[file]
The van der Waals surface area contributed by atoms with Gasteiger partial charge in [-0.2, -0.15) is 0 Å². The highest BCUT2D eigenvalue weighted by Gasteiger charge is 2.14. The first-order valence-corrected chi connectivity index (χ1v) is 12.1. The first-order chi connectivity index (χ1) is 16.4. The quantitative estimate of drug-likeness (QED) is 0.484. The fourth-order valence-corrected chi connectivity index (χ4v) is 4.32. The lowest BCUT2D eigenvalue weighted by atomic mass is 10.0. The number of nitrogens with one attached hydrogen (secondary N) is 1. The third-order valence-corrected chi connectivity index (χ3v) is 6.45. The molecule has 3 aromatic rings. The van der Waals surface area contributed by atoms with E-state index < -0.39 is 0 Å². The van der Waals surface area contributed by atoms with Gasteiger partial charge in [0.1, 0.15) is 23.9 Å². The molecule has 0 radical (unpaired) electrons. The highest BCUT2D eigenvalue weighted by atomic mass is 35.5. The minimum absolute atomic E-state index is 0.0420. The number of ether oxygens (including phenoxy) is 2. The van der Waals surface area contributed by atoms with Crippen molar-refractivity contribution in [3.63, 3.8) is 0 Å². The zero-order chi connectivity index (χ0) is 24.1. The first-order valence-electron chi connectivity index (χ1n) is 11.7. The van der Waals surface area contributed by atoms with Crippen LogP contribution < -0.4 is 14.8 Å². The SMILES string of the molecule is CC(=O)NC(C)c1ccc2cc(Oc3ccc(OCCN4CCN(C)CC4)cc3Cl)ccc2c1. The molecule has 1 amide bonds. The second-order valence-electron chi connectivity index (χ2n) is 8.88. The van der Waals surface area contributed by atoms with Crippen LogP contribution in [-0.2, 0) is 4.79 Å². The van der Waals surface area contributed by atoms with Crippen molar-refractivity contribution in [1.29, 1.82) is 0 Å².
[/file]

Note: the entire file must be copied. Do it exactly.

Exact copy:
The van der Waals surface area contributed by atoms with Gasteiger partial charge in [-0.2, -0.15) is 0 Å². The highest BCUT2D eigenvalue weighted by Gasteiger charge is 2.14. The first-order valence-corrected chi connectivity index (χ1v) is 12.1. The first-order chi connectivity index (χ1) is 16.4. The quantitative estimate of drug-likeness (QED) is 0.484. The fourth-order valence-corrected chi connectivity index (χ4v) is 4.32. The lowest BCUT2D eigenvalue weighted by atomic mass is 10.0. The number of nitrogens with one attached hydrogen (secondary N) is 1. The third-order valence-corrected chi connectivity index (χ3v) is 6.45. The molecule has 3 aromatic rings. The van der Waals surface area contributed by atoms with E-state index < -0.39 is 0 Å². The van der Waals surface area contributed by atoms with Gasteiger partial charge in [0.1, 0.15) is 23.9 Å². The molecule has 0 radical (unpaired) electrons. The highest BCUT2D eigenvalue weighted by atomic mass is 35.5. The minimum absolute atomic E-state index is 0.0420. The number of ether oxygens (including phenoxy) is 2. The van der Waals surface area contributed by atoms with Crippen molar-refractivity contribution in [3.63, 3.8) is 0 Å². The zero-order chi connectivity index (χ0) is 24.1. The first-order valence-electron chi connectivity index (χ1n) is 11.7. The van der Waals surface area contributed by atoms with Crippen LogP contribution < -0.4 is 14.8 Å². The SMILES string of the molecule is CC(=O)NC(C)c1ccc2cc(Oc3ccc(OCCN4CCN(C)CC4)cc3Cl)ccc2c1. The molecule has 1 amide bonds. The second-order valence-electron chi connectivity index (χ2n) is 8.88. The van der Waals surface area contributed by atoms with Crippen LogP contribution in [-0.2, 0) is 4.79 Å². The van der Waals surface area contributed by atoms with Crippen molar-refractivity contribution in [1.29, 1.82) is 0 Å².